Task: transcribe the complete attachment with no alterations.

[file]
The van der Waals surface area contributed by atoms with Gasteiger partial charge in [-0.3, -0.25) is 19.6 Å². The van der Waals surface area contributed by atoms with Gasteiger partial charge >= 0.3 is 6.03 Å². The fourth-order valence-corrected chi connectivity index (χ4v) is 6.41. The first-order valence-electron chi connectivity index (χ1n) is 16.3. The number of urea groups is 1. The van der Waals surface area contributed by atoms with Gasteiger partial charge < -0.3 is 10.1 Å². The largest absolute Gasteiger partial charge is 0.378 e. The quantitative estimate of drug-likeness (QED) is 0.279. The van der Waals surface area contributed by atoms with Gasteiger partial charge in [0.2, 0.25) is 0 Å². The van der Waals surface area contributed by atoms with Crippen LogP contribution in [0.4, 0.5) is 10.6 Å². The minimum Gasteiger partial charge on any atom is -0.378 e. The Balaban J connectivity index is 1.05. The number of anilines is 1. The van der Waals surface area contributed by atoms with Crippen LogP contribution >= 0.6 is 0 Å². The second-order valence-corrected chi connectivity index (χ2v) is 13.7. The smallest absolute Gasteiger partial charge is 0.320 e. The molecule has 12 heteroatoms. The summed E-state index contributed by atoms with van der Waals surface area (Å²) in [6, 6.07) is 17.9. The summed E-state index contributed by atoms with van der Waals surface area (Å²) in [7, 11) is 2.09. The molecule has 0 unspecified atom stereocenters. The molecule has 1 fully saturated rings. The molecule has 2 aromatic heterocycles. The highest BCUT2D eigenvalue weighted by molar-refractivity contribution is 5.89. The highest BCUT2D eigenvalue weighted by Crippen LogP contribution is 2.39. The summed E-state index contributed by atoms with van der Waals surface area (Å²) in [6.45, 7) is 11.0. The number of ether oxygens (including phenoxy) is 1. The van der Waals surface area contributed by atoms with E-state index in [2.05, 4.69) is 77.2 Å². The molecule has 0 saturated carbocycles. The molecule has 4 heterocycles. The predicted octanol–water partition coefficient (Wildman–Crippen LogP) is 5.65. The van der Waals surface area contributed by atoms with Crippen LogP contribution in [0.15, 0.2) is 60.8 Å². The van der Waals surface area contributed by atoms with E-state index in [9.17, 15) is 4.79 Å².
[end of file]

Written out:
The van der Waals surface area contributed by atoms with Gasteiger partial charge in [-0.3, -0.25) is 19.6 Å². The van der Waals surface area contributed by atoms with Gasteiger partial charge >= 0.3 is 6.03 Å². The fourth-order valence-corrected chi connectivity index (χ4v) is 6.41. The first-order valence-electron chi connectivity index (χ1n) is 16.3. The number of urea groups is 1. The van der Waals surface area contributed by atoms with Gasteiger partial charge < -0.3 is 10.1 Å². The largest absolute Gasteiger partial charge is 0.378 e. The quantitative estimate of drug-likeness (QED) is 0.279. The van der Waals surface area contributed by atoms with Gasteiger partial charge in [0.2, 0.25) is 0 Å². The van der Waals surface area contributed by atoms with Crippen LogP contribution in [0.4, 0.5) is 10.6 Å². The minimum Gasteiger partial charge on any atom is -0.378 e. The Balaban J connectivity index is 1.05. The number of anilines is 1. The van der Waals surface area contributed by atoms with Crippen LogP contribution >= 0.6 is 0 Å². The second-order valence-corrected chi connectivity index (χ2v) is 13.7. The smallest absolute Gasteiger partial charge is 0.320 e. The molecule has 12 heteroatoms. The summed E-state index contributed by atoms with van der Waals surface area (Å²) in [6, 6.07) is 17.9. The summed E-state index contributed by atoms with van der Waals surface area (Å²) in [7, 11) is 2.09. The molecule has 0 unspecified atom stereocenters. The molecule has 1 fully saturated rings. The molecule has 2 aromatic heterocycles. The highest BCUT2D eigenvalue weighted by molar-refractivity contribution is 5.89. The highest BCUT2D eigenvalue weighted by Crippen LogP contribution is 2.39. The summed E-state index contributed by atoms with van der Waals surface area (Å²) in [6.45, 7) is 11.0. The number of ether oxygens (including phenoxy) is 1. The van der Waals surface area contributed by atoms with E-state index in [2.05, 4.69) is 77.2 Å². The molecule has 0 saturated carbocycles. The molecule has 4 heterocycles. The predicted octanol–water partition coefficient (Wildman–Crippen LogP) is 5.65. The van der Waals surface area contributed by atoms with Crippen LogP contribution in [0.15, 0.2) is 60.8 Å². The van der Waals surface area contributed by atoms with E-state index in [9.17, 15) is 4.79 Å².